Real Time Ratings produces instant scores for loan products and updates them based what you tell us about what you’re looking for in a loan. In that sense, we believe the ratings are as close as you get to personalised; the more you tell us, the more we customise to ratings to your needs. Some borrowers value flexibility, while others want the lowest cost loan. Your preferences will be reflected in the rating. 

We also take a shorter term, more realistic view of how long borrowers hold onto their loan, which gives you a better idea about the true borrowing costs. We take your loan details and calculate how much each of the relevent loans would cost you on average each month over the next five years. We assess the overall flexibility of each loan and give you an easy indication of which ones are likely to adjust to your needs over time. 

How often is your data updated?

We work closely with lenders to get updates as quick as possible, with updates made the same day wherever possible.

How can I get a home loan with no deposit?

Following the Global Financial Crisis, no-deposit loans, as they once used to be known, have largely been removed from the market. Now, if you wish to enter the market with no deposit, you will require a property of your own to secure a loan against or the assistance of a guarantor.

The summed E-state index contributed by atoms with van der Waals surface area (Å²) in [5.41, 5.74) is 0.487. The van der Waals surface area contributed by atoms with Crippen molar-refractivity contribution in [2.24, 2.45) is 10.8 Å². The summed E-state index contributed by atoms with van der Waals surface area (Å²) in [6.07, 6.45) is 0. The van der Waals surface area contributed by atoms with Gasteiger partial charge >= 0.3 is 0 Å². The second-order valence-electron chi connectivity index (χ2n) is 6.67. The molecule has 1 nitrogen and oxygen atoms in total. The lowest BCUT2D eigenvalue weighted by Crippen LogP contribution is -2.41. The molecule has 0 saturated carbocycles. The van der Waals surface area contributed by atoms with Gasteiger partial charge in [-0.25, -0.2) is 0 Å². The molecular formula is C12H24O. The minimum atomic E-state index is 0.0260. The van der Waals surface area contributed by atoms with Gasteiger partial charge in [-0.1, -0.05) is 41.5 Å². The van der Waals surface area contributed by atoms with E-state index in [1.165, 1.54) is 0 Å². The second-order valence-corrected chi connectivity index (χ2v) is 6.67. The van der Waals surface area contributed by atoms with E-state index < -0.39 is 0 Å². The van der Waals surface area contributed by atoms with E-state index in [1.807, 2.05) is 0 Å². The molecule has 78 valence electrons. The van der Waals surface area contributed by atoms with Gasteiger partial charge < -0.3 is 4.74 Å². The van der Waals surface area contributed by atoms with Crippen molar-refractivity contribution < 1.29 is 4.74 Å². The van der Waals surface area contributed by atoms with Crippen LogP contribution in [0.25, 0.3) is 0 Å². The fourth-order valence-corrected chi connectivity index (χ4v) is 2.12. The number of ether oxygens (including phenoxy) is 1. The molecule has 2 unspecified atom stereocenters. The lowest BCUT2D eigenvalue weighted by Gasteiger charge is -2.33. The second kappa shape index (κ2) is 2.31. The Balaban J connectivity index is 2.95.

How much of the RBA rate cut do lenders pass on to borrowers?

When the Reserve Bank of Australia cuts its official cash rate, there is no guarantee lenders will then pass that cut on to lenders by way of lower interest rates. 

Sometimes lenders pass on the cut in full, sometimes they partially pass on the cut, sometimes they don’t at all. When they don’t, they often defend the decision by saying they need to balance the needs of their shareholders with the needs of their borrowers. 

As the attached graph shows, more recent cuts have seen less lenders passing on the full RBA interest rate cut; the average lender was more likely to pass on about two-thirds of the 25 basis points cut to its borrowers.  image002

What is 'principal and interest'?

‘Principal and interest’ loans are the most common type of home loans on the market. The principal part of the loan is the initial sum lent to the customer and the interest is the money paid on top of this, at the agreed interest rate, until the end of the loan.

By reducing the principal amount, the total of interest charged will also become smaller until eventually the debt is paid off in full.